Obesity and cardiorespiratory fitness exhibit negative and positive impacts, respectively, on executive function. Nevertheless, the combined effects of these two factors on executive function remain unclear. This study investigated the combined effects of obesity and cardiorespiratory fitness on response inhibition of executive function from both behavioral and neuroelectric perspec-tives. Ninety-six young adults aged between 18 and 25 years were recruited and assigned into four groups: the high cardiorespiratory fitness with normal weight (NH), high cardiorespiratory fitness with obesity (OH), low cardiorespiratory fitness with normal weight (NL), and low cardiorespira-tory fitness with obesity (OL) groups. The stop-signal task and its induced P3 component of event-related potentials was utilized to index response inhibition. The participants with higher cardi-orespiratory fitness (i.e., the NH and OH groups) demonstrated better behavioral performance (i.e., shorter response times and higher accuracy levels), as well as shorter stop-signal response times and larger P3 amplitudes than their counterparts with low cardiorespiratory fitness (i.e., the NL and OL groups). The study provides first-hand evidence of the substantial effects of cardiorespiratory fitness on the response inhibition, including evidence that the detrimental effects of obesity might be overcome by high cardiorespiratory fitness.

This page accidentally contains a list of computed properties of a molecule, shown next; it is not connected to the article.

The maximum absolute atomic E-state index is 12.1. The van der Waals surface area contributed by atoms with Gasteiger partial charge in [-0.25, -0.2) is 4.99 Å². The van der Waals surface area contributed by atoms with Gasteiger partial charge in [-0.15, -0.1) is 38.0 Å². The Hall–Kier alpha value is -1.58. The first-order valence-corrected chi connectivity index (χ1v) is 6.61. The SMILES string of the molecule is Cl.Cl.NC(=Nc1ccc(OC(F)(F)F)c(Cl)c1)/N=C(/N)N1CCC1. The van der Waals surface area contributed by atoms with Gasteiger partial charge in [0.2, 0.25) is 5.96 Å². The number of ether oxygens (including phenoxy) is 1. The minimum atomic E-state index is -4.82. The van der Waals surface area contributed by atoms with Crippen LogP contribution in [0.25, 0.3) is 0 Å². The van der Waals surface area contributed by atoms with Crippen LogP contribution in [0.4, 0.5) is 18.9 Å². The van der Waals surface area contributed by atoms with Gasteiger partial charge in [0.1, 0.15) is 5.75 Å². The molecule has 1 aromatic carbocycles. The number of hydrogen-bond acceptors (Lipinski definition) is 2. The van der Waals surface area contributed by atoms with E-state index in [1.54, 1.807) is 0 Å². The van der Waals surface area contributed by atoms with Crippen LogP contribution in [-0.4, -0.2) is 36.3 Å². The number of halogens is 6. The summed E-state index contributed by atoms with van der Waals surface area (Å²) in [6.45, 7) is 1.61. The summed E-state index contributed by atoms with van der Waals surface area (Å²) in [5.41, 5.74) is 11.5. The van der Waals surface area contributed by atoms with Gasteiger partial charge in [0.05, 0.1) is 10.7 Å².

|期刊||International journal of environmental research and public health|
|出版狀態||已發佈 - 2021 四月 1|
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